Unregulated hunting, poaching and unsustainable fishing by humans can, over time, reduce the number of wild animal individuals to a level where they can no longer proliferate and will become extinct. Such activities can also directly lead to animals being hit or caught, struck and lost, injured but not killed—causing considerable suffering if the animal cannot immediately be located and humanely killed. Furthermore, hunting and fishing activities may impact animals other than the intended prey, through disturbance, by-catch or entanglement. The entanglement of cetaceans is addressed by Dolman and Brakes, where the authors discuss the animal welfare consequences of incidental capture of marine wildlife in commercial fishing gear.

It should be acknowledged that tourism activities, even when carried out by wildlife enthusiasts, who may aim to support wildlife in the wild, may have unintended negative side effects on wild animal welfare. Wildlife encounters, such as whale- watching, seal-spotting, bird-watching, or tiger-tracking, may involve elements of disturbance or improper feeding of the target animals. The paper by Nunny and Simmonds brings up the need for strengthened legislation and guidelines to protect wild-living solitary sociable dolphins in relation to interactions with people.

In the area of wildlife conservation projects, a large range of activities from habitat restoration and head-starting programmes to translocation, captive breeding and the keeping of so-called “parallel populations” can be identified. When the focus is on species conservation, the welfare of the individual animals has historically often been given a lower priority. This has, however, changed during recent years, and scientists and others have raised questions about ethical aspects of such interventions and the potential to improve the welfare of animals involved in such projects (46). This aspect is highlighted in the paper by Beausoleil et al., which describes how cross-disciplinary information-sharing and collaborative research and practice in conservation can be applied in captive breeding projects, to facilitate the incorporation of both “fitness” and “feelings” to improve understanding of the welfare state of the animals.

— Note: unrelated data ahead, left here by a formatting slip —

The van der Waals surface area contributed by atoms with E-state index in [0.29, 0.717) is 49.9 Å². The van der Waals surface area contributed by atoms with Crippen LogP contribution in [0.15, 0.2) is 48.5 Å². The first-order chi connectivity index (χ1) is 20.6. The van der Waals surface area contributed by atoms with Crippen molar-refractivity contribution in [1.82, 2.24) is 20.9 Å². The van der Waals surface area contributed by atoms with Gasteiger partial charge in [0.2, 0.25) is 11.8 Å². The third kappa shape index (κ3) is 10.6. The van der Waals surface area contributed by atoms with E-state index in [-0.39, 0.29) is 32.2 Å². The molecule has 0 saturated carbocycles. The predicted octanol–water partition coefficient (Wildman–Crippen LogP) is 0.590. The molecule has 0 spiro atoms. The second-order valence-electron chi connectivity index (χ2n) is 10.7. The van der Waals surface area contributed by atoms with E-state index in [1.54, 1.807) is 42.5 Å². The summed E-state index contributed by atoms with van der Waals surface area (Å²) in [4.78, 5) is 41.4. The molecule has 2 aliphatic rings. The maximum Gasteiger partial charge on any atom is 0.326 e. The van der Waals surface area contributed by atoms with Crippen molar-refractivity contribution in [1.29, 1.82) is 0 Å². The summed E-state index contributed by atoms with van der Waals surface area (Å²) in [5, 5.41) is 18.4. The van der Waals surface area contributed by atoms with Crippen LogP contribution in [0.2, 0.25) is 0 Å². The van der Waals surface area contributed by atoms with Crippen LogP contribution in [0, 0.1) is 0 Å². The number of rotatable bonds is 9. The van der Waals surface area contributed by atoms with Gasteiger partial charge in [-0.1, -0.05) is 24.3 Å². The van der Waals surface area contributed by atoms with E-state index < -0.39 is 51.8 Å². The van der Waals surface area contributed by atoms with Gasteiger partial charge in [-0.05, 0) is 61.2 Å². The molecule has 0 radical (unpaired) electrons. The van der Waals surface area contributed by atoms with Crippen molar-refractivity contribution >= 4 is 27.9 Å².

Is there a difference between wildlife research and wildlife management regarding welfare aspects? In many countries, the legislative requirements differ depending on if the interventions are classified as research rather than management, although the actual handling of the animals may be identical. Lindsjö et al. argue for a more developed legislation about welfare matters in relation to these aspects.

Whilst aiming to improve conservation and indirectly improve the welfare status of animals, wildlife research, as well as captive breeding programmes for restoration of wild animal populations, can involve animal welfare risks (Figure 1). An increased interest in animal welfare can relate to various aspects of capture methods, the design of enclosures for breeding animals or head-started animals, preparation of captive-bred animals for a life in the wild, preparation of release-sites to improve the survival chances of newly-released animals, and proper post-release monitoring. In their paper, Greggor et al. highlight several of these aspects, emphasizing the need for an evidence-based approach to evaluate practices in conservation breeding facilities from an animal welfare perspective, while still meeting conservation goals. Thulin and Röcklinsberg analyse ethical considerations for wildlife reintroductions and rewilding projects, and Robins et al. discuss how telemetry can be used to improve post-release monitoring of apes. Arnemo et al. discusses long-term safety in bears equipped with radio transmitters, and Robins et al. do so in relation to orang-utans. The paper by de Jong addresses how, in accordance with the 3R principles, to avoid redundant handling and interventions. The 3R principles are commonly used when designing studies involving traditional laboratory animals for research. In wildlife research, this approach is yet to be further developed. Huber et al. focus on the possibility of using leukocyte coping capacity to quantify and evaluate stress in wildlife in captivity or when otherwise being handled by humans, and the strengths and weaknesses of this immunological approach.